For “AsIs,” Eddie must have tuned his guitar way down.  It’s got a blues metal boogy with a punk vibe.  Guys half their age would have a helluva time keeping up with it.  Van Halen’s never done anything like “Honeybabysweetiedoll.”  The intro sounds like extraterrestrials of the old B movies. The guitar growls and bites.  “Outta Space” is another big guitar boogy that would be impossible for any guitar rock fan to resist.

The things about this album that jump out at me the most are:

  • Eddie might be playing the best guitar of his life!
  • David Lee Roth can still sing (at least in the studio)
  • Either Wolfgang Van Halen is one of the best bass players around — a far superior player to Michael Anthony — or Van Halen finally decided to put out an album where the bass could be heard in the mix on all the songs.  Whatever the case may be, the kid’s amazing!
  • Alex Van Halen is still among the best rock drummers ever; no resting on his laurels on this album.
  • The lyrics are not atypical for David Lee Roth, but there’s little or nothing on there that would embarrass him.  He’s a more clever — and more eccentric — writer than Sammy Hagar by miles.
  • The true “brown sound” is mostly gone.  Eddie’s new gear sounds so different from the stuff he was using the last time they worked with Roth. But you can still here Eddie in the crunch.  “Big River” is a good example of the brown sound finding its way to the surface.

If you like Van Halen, run to the store or to amazon or wherever and get your hands on ADKoT.  If you just like rock, you’ll have no complaints and  it will be $12-15 well spent.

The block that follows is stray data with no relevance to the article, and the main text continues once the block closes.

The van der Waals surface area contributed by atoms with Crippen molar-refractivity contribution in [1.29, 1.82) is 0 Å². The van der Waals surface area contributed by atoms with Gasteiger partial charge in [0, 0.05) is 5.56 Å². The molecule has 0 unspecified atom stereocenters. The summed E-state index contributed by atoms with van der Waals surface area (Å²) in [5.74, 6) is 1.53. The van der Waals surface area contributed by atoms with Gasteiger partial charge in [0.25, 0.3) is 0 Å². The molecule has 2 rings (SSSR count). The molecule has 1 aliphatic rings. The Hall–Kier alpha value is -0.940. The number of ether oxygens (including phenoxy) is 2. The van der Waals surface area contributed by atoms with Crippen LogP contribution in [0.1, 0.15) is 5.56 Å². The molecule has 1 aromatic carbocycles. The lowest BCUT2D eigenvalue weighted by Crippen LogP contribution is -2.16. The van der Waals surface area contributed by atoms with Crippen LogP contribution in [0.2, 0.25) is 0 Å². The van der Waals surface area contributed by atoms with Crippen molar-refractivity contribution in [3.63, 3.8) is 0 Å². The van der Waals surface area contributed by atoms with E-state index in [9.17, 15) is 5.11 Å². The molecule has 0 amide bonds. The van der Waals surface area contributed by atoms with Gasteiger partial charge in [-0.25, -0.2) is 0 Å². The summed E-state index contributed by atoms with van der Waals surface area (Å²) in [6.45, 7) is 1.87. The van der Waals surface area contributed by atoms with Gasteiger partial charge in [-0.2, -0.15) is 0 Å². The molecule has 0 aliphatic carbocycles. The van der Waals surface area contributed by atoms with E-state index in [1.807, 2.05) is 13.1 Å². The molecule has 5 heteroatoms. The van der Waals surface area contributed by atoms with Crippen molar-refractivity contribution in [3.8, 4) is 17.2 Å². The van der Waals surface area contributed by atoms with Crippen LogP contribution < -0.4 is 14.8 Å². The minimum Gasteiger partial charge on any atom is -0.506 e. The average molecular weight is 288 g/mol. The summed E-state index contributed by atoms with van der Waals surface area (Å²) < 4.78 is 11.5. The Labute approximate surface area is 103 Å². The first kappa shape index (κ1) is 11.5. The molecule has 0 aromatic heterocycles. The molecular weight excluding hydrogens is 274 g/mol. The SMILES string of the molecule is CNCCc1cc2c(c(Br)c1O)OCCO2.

After nearly 30 years…

6 02 2012

We have a new Van Halen album with David Lee Roth. I’m tempted to go to the last real record store in the western burbs of Detroit, Rock of Ages in Garden City, Michigan, and pick it up at midnight release.

Hey, Wolfie can really shred!

10 01 2012

I had no idea the boy had such skills! He’s really good.  It shouldn’t surprise me given the musical talent in his genes.

A Different Kind of Truth

6 01 2012

Van Halen’s new album, A Different Kind of Truth, is set to hit stores on February 7.  The first single, “Tattoo,”  will debut on January 10.  Finally we’ll have new Van Halen material.  It’s been a long time.

New Van Halen “Trailer” hits the net, teases 2012 tour

26 12 2011

Apparently Van Halen is teasing it’s tour.  I understand they’re are older guys (with the exception of young Wolfgang) and they aren’t going to be running around and jumping a lot.  Eddie’s had hip replacement surgery after all.  But is this the best they could put together to tease their 2012 tour?  Watching David Lee Roth slide and shuffle around like Charlie Chaplin doesn’t entice me to buy tickets.  A new album might awaken my interest in seeing them live.

Van Halen surfaces with new record company execs; Hagar takes shots (not of tequila, either)

28 11 2011

To diehard Van Halen fans, this might be old news.  But it’s good news.  Van Halen has finally surfaced.  Apparently, in mid-November, they set up gear at the Roxy in LA where, reportedly, they were shooting a video.   A photo with the band and a bunch of record company stiffs all but confirms they’re with Interscope Geffen A&M Records.

Van Halen with Execs


Since Van Halen couldn’t be reached for comment, Rolling Stone thought it to be the second best thing to get Sammy Hagar’s take… on issues about which he knows nothing first hand (the new record and the band’s record deal.)

Sammy talks a big game about not being bitter.  He might have just cause to be.  But you wouldn’t know it from the shots he takes at the band.

We’re hearing that Van Halen signed to Interscope this week.